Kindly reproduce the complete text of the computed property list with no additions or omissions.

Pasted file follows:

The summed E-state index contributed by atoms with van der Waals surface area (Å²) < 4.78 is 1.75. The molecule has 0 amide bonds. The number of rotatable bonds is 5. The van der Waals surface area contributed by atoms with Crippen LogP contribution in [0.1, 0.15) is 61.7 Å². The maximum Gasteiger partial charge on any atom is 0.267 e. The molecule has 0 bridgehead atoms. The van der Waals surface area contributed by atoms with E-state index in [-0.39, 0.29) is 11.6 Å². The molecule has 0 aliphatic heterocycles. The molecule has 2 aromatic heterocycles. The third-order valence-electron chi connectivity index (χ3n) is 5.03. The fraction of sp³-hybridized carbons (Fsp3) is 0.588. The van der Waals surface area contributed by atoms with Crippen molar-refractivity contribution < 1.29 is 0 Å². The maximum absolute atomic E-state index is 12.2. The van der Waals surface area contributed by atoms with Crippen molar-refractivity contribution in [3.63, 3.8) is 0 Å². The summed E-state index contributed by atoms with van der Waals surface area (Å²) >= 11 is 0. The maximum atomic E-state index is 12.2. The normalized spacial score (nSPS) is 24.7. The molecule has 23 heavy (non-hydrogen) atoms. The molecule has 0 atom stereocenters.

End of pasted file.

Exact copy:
The summed E-state index contributed by atoms with van der Waals surface area (Å²) < 4.78 is 1.75. The molecule has 0 amide bonds. The number of rotatable bonds is 5. The van der Waals surface area contributed by atoms with Crippen LogP contribution in [0.1, 0.15) is 61.7 Å². The maximum Gasteiger partial charge on any atom is 0.267 e. The molecule has 0 bridgehead atoms. The van der Waals surface area contributed by atoms with E-state index in [-0.39, 0.29) is 11.6 Å². The molecule has 0 aliphatic heterocycles. The molecule has 2 aromatic heterocycles. The third-order valence-electron chi connectivity index (χ3n) is 5.03. The fraction of sp³-hybridized carbons (Fsp3) is 0.588. The van der Waals surface area contributed by atoms with Crippen molar-refractivity contribution < 1.29 is 0 Å². The maximum absolute atomic E-state index is 12.2. The van der Waals surface area contributed by atoms with Crippen molar-refractivity contribution in [3.63, 3.8) is 0 Å². The summed E-state index contributed by atoms with van der Waals surface area (Å²) >= 11 is 0. The maximum atomic E-state index is 12.2. The normalized spacial score (nSPS) is 24.7. The molecule has 23 heavy (non-hydrogen) atoms. The molecule has 0 atom stereocenters.